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Winter gardening and makeshift poly tunnel construction

December 5, 2010

With a few nights into the mid 20s so far the original “pods” have done their job just fine. Everything underneath is doing quite well.

Forecasts for this week include 3 nights the upper teens here and I decided I’d cover the two other beds in the rear as well. These contain broccoli, brussel sprouts, cabbage and cauliflower, all of which are considered relatively hardy.

So why go to the trouble?
First: I don’t want to repeat last year’s broccoli disappointment, where a tiny bit of freeze damage inside several heads lead to a rotten bud or two in otherwise healthy looking heads. Believe me, it only takes one rotten bud to ruin the whole head.
Second: cauliflower I’m not sure how hardy my type is and I have heard that cauliflower in general isn’t as hardy as broccoli.
Third: I’d hate to lose the lats of my fall crop over a degree or two and I had the materials on hand.

So here is are the three back beads all tucked in waiting for the chilly nights ahead:

The one on the right was my original “covered wagon” style tunnel. The advantage of this type is there is plenty of clearance on the sides and ends; plastic touching tender plats in a freeze will cause damage. Also the higher center line allows for more volume and theoretically less chance of frying plants should i get lazy and leave them on when the sun is out and the temperature inside rises. With the high only in the 30s for the next couple of days I will eave them covered during the day.
This is what the inside of the bed looks like (the water jugs theoretically are heat sinks that might protect the lettuce and you greens in the immediate area.)

To connect the pvc hoops I used conduit brackets that are all of 10 for $1.19; I cut short sections of larger diameter pvc to act as a sleeve for the hoops, My logic was that the load might be spread a bit from the “bow” stress of the hoop plus I can remove and put up the hoops easily if I need to.

The other two beds were constructed using a quick short cut design basically because I was short on time and pvc. On both of these I used an end to end arch with one (one the 12 ft bed) or two (on the 16 ft one) hoops across the middle. As you can see the broccoli, cabbage and brussel sprouts on the southern end are doing quite well.

Seeing how my drill was at my office, I had to come up with a different anchoring plan for the arches. I used two methods.

1. Driving a piece of larger diameter pvc into the ground to so that the hoop ends can be inserted

2. Doing the same with re-bar so that the hoop can be threaded onto it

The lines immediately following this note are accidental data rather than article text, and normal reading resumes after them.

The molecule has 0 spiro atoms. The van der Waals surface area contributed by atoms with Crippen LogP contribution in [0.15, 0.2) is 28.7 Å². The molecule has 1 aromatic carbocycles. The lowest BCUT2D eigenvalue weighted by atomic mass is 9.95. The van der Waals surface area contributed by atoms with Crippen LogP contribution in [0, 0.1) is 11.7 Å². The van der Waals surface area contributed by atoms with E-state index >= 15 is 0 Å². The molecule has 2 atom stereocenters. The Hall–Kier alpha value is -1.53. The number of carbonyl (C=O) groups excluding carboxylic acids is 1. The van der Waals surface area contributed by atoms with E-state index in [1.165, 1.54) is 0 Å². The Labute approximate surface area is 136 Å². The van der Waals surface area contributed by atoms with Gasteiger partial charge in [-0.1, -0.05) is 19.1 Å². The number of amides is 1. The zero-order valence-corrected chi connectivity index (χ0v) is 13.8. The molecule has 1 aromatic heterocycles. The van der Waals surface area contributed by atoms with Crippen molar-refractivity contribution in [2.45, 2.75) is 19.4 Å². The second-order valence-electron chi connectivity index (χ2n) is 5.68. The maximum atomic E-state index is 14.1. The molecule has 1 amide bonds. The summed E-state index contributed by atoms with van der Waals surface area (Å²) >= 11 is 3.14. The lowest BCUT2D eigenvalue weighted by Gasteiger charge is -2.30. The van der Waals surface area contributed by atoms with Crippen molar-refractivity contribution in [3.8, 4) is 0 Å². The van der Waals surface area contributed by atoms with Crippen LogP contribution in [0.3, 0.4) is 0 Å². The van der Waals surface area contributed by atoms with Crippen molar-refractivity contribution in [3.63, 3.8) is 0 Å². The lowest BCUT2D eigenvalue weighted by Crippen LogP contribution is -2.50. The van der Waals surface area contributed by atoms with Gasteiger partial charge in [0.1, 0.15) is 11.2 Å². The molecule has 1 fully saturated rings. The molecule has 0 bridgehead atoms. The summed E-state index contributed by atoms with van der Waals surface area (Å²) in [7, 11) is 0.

I should note I also used a third method on the small arugula and lettuce bed. I staked either end then ran twine through a pvc pipe that had been stretched over two low hoops. This is probably the dumbest method since getting a good seal on the end in more difficult but I haven’t been worried enough yet to change it.

The staked twine method:

and a shot of the whole small bed (that’s more arugula than I can eat between now and 2014)

Some items don’t need a cover, such as the turnip green bed (The bamboo rail was put up to keep me from inadvertently trampling the bed as the seeds w er germinating and I just haven’t bothered to take it down now that the greens are up.)

Additionally shallots (foreground) and garlic could care less about most Georgia winters:

More garlic, dropped into the holes where I removed large stepping stones and covered with a mix of mostly compost and with a little soil added:

Why go to all this trouble to garden in the winter?


6 Comments leave one →
  1. Dailey permalink
    December 5, 2010 11:18 pm

    That broccoli looks very yummy 🙂

  2. December 5, 2010 11:32 pm

    It is.

    If you graduate from college in the next two weeks I might share some.

  3. Mr. C permalink
    December 6, 2010 1:38 pm

    “Rich man, poor man, begger man, thief”
    Multi-talented beyond belief
    Designer, engineer, gardener all
    Everything’s set for the first snowfall

  4. December 6, 2010 9:45 pm

    I wish my broccoli looked that good.

    Thanks again for the input when I set up mine.

  5. December 8, 2010 11:17 am

    Hey Cohutt I was wondering if you knew what was the lowest temp collards would take right now I have spent most of my time rigging up my citrus trees ( I think I got it beat this yr , last yr I about lost them all but they came back really good and I did not want to go thru that again) so now I’m working on the collards , I dont have them under covers , thought about putting a layer of hay over them at night(for the frost but freezing????) and remove in the morning, labor intensive but I work midnights and it would not be that big of deal, also was wondering about onions/garlic should I cover or let them over winter and get them in the spring? I thought I would find you here easier , really like your blog and its cool to see you doing the same things, I did my raised beds with 2 center pieces(2×4) standing vertical about 2′ and located on the sides of the beds and centered, then ran 2 8′ pieces of 3/4 pvc along the sides bowed over the center 2×4 and attached the plastic, could get you pics if you like might explain better than I’m writing. But I put my collards/onions/garlic in rows w/drip irrigation this yr and I have not got my raised beds prepped in time so I’m thinking if I cant protect them by next week (lows in the teens) I will bring them in and blanch and put them in the freezer.anyway sorry for the long post but I’m really enjoying what your doing keep up the good work my friend!

    • December 8, 2010 2:04 pm

      Thanks for the kind words. Collards are pretty hardy, well into the 20s I am told. I’ll follow up this evening when I have better access

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